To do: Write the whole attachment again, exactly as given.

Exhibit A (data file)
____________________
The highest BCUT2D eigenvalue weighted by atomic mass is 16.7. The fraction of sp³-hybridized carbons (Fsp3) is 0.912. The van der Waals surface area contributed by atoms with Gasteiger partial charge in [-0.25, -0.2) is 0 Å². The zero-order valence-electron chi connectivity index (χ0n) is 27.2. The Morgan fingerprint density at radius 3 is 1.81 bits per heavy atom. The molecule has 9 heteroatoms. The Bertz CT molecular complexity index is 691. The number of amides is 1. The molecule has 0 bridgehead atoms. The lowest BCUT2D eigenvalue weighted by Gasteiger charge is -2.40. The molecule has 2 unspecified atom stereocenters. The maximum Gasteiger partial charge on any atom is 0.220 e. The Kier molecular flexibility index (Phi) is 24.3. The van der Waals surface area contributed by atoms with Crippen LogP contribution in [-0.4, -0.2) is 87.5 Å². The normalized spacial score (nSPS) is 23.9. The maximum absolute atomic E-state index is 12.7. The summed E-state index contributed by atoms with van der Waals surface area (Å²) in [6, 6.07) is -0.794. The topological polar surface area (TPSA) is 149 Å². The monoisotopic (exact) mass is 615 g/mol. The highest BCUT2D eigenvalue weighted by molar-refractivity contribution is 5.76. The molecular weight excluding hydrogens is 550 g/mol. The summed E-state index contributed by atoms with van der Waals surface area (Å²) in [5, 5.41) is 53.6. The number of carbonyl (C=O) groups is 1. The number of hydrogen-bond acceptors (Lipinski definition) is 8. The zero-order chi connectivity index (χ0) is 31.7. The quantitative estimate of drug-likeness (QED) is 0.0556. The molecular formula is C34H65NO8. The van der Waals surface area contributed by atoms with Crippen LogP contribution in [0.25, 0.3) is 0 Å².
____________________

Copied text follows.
The highest BCUT2D eigenvalue weighted by atomic mass is 16.7. The fraction of sp³-hybridized carbons (Fsp3) is 0.912. The van der Waals surface area contributed by atoms with Gasteiger partial charge in [-0.25, -0.2) is 0 Å². The zero-order valence-electron chi connectivity index (χ0n) is 27.2. The Morgan fingerprint density at radius 3 is 1.81 bits per heavy atom. The molecule has 9 heteroatoms. The Bertz CT molecular complexity index is 691. The number of amides is 1. The molecule has 0 bridgehead atoms. The lowest BCUT2D eigenvalue weighted by Gasteiger charge is -2.40. The molecule has 2 unspecified atom stereocenters. The maximum Gasteiger partial charge on any atom is 0.220 e. The Kier molecular flexibility index (Phi) is 24.3. The van der Waals surface area contributed by atoms with Crippen LogP contribution in [-0.4, -0.2) is 87.5 Å². The normalized spacial score (nSPS) is 23.9. The maximum absolute atomic E-state index is 12.7. The summed E-state index contributed by atoms with van der Waals surface area (Å²) in [6, 6.07) is -0.794. The topological polar surface area (TPSA) is 149 Å². The monoisotopic (exact) mass is 615 g/mol. The highest BCUT2D eigenvalue weighted by molar-refractivity contribution is 5.76. The molecular weight excluding hydrogens is 550 g/mol. The summed E-state index contributed by atoms with van der Waals surface area (Å²) in [5, 5.41) is 53.6. The number of carbonyl (C=O) groups is 1. The number of hydrogen-bond acceptors (Lipinski definition) is 8. The zero-order chi connectivity index (χ0) is 31.7. The quantitative estimate of drug-likeness (QED) is 0.0556. The molecular formula is C34H65NO8. The van der Waals surface area contributed by atoms with Crippen LogP contribution in [0.25, 0.3) is 0 Å².